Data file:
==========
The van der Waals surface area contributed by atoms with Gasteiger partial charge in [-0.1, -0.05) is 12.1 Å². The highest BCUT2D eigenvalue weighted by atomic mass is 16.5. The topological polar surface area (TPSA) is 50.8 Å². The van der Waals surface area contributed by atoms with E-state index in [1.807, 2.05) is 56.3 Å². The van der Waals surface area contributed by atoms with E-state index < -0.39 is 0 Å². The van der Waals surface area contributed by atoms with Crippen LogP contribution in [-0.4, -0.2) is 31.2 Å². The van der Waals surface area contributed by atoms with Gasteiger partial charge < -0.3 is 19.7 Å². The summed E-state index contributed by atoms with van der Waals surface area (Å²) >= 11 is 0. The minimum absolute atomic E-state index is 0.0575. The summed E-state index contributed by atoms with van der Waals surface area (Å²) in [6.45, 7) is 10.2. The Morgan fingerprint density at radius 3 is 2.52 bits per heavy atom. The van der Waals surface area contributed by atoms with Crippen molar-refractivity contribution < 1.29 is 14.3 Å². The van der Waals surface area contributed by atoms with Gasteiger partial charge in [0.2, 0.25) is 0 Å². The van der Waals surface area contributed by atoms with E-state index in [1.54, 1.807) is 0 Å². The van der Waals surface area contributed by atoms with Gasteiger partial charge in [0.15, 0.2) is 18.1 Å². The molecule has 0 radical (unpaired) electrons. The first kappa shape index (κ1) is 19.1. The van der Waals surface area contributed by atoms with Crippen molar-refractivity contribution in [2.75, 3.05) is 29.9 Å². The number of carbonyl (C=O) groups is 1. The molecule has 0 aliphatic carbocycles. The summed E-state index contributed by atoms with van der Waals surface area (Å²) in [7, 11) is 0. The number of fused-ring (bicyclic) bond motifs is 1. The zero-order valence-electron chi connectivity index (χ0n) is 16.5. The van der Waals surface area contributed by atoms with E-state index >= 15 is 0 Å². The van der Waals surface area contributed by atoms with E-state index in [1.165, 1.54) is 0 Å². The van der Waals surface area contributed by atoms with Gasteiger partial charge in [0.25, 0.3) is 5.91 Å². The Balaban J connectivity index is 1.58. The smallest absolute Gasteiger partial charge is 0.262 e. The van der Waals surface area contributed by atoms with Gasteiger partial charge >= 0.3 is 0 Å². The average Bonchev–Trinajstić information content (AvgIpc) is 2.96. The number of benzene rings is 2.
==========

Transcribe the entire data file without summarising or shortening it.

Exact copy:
The van der Waals surface area contributed by atoms with Gasteiger partial charge in [-0.1, -0.05) is 12.1 Å². The highest BCUT2D eigenvalue weighted by atomic mass is 16.5. The topological polar surface area (TPSA) is 50.8 Å². The van der Waals surface area contributed by atoms with E-state index in [1.807, 2.05) is 56.3 Å². The van der Waals surface area contributed by atoms with E-state index < -0.39 is 0 Å². The van der Waals surface area contributed by atoms with Crippen LogP contribution in [-0.4, -0.2) is 31.2 Å². The van der Waals surface area contributed by atoms with Gasteiger partial charge < -0.3 is 19.7 Å². The summed E-state index contributed by atoms with van der Waals surface area (Å²) >= 11 is 0. The minimum absolute atomic E-state index is 0.0575. The summed E-state index contributed by atoms with van der Waals surface area (Å²) in [6.45, 7) is 10.2. The Morgan fingerprint density at radius 3 is 2.52 bits per heavy atom. The van der Waals surface area contributed by atoms with Crippen molar-refractivity contribution < 1.29 is 14.3 Å². The van der Waals surface area contributed by atoms with Gasteiger partial charge in [0.2, 0.25) is 0 Å². The van der Waals surface area contributed by atoms with E-state index in [1.54, 1.807) is 0 Å². The van der Waals surface area contributed by atoms with Gasteiger partial charge in [0.15, 0.2) is 18.1 Å². The molecule has 0 radical (unpaired) electrons. The first kappa shape index (κ1) is 19.1. The van der Waals surface area contributed by atoms with Crippen molar-refractivity contribution in [2.75, 3.05) is 29.9 Å². The number of carbonyl (C=O) groups is 1. The molecule has 0 aliphatic carbocycles. The summed E-state index contributed by atoms with van der Waals surface area (Å²) in [7, 11) is 0. The number of fused-ring (bicyclic) bond motifs is 1. The zero-order valence-electron chi connectivity index (χ0n) is 16.5. The van der Waals surface area contributed by atoms with E-state index >= 15 is 0 Å². The van der Waals surface area contributed by atoms with E-state index in [1.165, 1.54) is 0 Å². The van der Waals surface area contributed by atoms with Gasteiger partial charge in [0.25, 0.3) is 5.91 Å². The Balaban J connectivity index is 1.58. The smallest absolute Gasteiger partial charge is 0.262 e. The van der Waals surface area contributed by atoms with Gasteiger partial charge >= 0.3 is 0 Å². The average Bonchev–Trinajstić information content (AvgIpc) is 2.96. The number of benzene rings is 2.